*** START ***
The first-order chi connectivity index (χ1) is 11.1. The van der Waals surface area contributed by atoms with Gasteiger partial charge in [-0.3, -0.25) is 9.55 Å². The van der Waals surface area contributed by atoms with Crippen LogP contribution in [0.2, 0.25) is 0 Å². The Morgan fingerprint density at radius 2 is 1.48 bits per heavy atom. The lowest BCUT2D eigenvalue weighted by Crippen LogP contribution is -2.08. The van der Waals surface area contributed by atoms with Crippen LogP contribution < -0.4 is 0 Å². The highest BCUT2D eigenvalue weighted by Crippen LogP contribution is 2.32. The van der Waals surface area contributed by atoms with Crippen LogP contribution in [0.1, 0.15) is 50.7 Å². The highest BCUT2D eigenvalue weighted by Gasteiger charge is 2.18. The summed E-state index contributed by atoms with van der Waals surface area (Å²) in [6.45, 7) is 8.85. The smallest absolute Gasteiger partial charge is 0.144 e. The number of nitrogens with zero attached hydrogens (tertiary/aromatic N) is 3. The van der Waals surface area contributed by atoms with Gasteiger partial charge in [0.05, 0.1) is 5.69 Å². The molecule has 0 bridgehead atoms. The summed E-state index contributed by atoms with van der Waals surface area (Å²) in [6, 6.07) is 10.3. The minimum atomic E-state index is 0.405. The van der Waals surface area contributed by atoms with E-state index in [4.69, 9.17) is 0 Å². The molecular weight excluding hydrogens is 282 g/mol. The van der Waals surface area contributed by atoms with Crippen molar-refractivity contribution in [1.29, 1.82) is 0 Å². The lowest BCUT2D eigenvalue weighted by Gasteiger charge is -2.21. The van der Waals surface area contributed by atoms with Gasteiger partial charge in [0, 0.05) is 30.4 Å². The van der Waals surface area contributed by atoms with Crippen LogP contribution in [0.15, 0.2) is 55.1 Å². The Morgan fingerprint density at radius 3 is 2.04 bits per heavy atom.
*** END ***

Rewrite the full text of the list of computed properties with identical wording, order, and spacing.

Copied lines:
The first-order chi connectivity index (χ1) is 11.1. The van der Waals surface area contributed by atoms with Gasteiger partial charge in [-0.3, -0.25) is 9.55 Å². The van der Waals surface area contributed by atoms with Crippen LogP contribution in [0.2, 0.25) is 0 Å². The Morgan fingerprint density at radius 2 is 1.48 bits per heavy atom. The lowest BCUT2D eigenvalue weighted by Crippen LogP contribution is -2.08. The van der Waals surface area contributed by atoms with Crippen LogP contribution < -0.4 is 0 Å². The highest BCUT2D eigenvalue weighted by Crippen LogP contribution is 2.32. The van der Waals surface area contributed by atoms with Crippen LogP contribution in [0.1, 0.15) is 50.7 Å². The highest BCUT2D eigenvalue weighted by Gasteiger charge is 2.18. The summed E-state index contributed by atoms with van der Waals surface area (Å²) in [6.45, 7) is 8.85. The smallest absolute Gasteiger partial charge is 0.144 e. The number of nitrogens with zero attached hydrogens (tertiary/aromatic N) is 3. The van der Waals surface area contributed by atoms with Gasteiger partial charge in [0.05, 0.1) is 5.69 Å². The molecule has 0 bridgehead atoms. The summed E-state index contributed by atoms with van der Waals surface area (Å²) in [6, 6.07) is 10.3. The minimum atomic E-state index is 0.405. The van der Waals surface area contributed by atoms with E-state index in [4.69, 9.17) is 0 Å². The molecular weight excluding hydrogens is 282 g/mol. The van der Waals surface area contributed by atoms with Crippen molar-refractivity contribution in [1.29, 1.82) is 0 Å². The lowest BCUT2D eigenvalue weighted by Gasteiger charge is -2.21. The van der Waals surface area contributed by atoms with Gasteiger partial charge in [0, 0.05) is 30.4 Å². The van der Waals surface area contributed by atoms with Crippen LogP contribution in [0.15, 0.2) is 55.1 Å². The Morgan fingerprint density at radius 3 is 2.04 bits per heavy atom.